Vivo X90 Pro Review: Well-Balanced With A Few Quirks

  • IP68 Rating
  • Super-fast charging
  • Impressive hardware performance
  • Beautiful Portrait shots
  • Tacky design
  • Color shifting between cameras
  • Very short optical zoom range
  • FHD+ screen only

The smartphone market on the Android side of the fence is littered with so many names and models (outside of the U.S., anyway), that your average consumer can't make heads or tails of what to buy when the moment comes. Many offer nearly the same list of specs and features, some even looking like one another, sometimes betraying familial traits that cross company boundaries. Admittedly, brands have started to build up their own identity, whether it's through a distinctive design language or some core feature that persists through generations. Once in a while, you do come across something that stands out from the rest, either visually or through some prominent branding; and then there are all those labels and logos that want to send a message that these smartphones are backed by some even more famous brand.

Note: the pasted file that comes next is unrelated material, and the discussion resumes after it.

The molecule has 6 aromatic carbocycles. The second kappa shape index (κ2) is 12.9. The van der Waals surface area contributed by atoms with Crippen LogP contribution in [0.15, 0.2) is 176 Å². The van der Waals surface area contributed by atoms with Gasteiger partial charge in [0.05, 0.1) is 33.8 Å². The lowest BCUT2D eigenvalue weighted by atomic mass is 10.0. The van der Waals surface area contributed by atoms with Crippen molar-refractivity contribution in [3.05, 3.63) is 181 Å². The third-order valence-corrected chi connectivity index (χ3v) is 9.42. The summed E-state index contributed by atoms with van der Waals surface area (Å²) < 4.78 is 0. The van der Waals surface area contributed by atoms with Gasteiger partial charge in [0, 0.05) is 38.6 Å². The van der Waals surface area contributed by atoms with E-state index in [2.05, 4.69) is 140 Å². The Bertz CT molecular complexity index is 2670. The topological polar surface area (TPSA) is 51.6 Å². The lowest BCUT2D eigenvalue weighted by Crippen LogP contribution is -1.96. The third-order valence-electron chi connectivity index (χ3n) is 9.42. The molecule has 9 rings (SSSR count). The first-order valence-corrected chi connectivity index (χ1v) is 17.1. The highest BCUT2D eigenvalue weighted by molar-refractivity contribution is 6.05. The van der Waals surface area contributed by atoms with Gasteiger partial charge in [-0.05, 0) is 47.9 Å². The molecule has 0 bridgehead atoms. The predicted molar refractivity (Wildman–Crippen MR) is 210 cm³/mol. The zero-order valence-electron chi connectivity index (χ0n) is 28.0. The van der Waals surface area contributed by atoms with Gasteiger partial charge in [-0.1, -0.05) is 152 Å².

The Vivo X90 Pro easily falls in that bucket, with a design that quickly grabs your attention, one way or another, at least when you turn it on its back. Whether you find it attractive or otherwise is up for debate, but it at least gets you thinking long enough to give it a closer look. Its spec sheet also looks like any other, with a few highlights that would give avid photographers of all skill levels pause for thought. But is it just a looker, or does it deliver on what all the labels promise? We give Vivo's newest global flagship a spin to see if it's all that it's cut out to be, especially when bearing a heavyweight name in the photography scene such as Carl ZEISS. 

Vivo provided us with a Vivo X90 Pro for the purpose of this review.

Design and Display

Like the Vivo X80 Pro before it, the X90 Pro comes with a large circular camera design that is admittedly no longer shocking by today's standards. You might think that such a large protrusion would make the phone wobble when placed on a desk, but the circle is thankfully wide enough to prevent that from happening.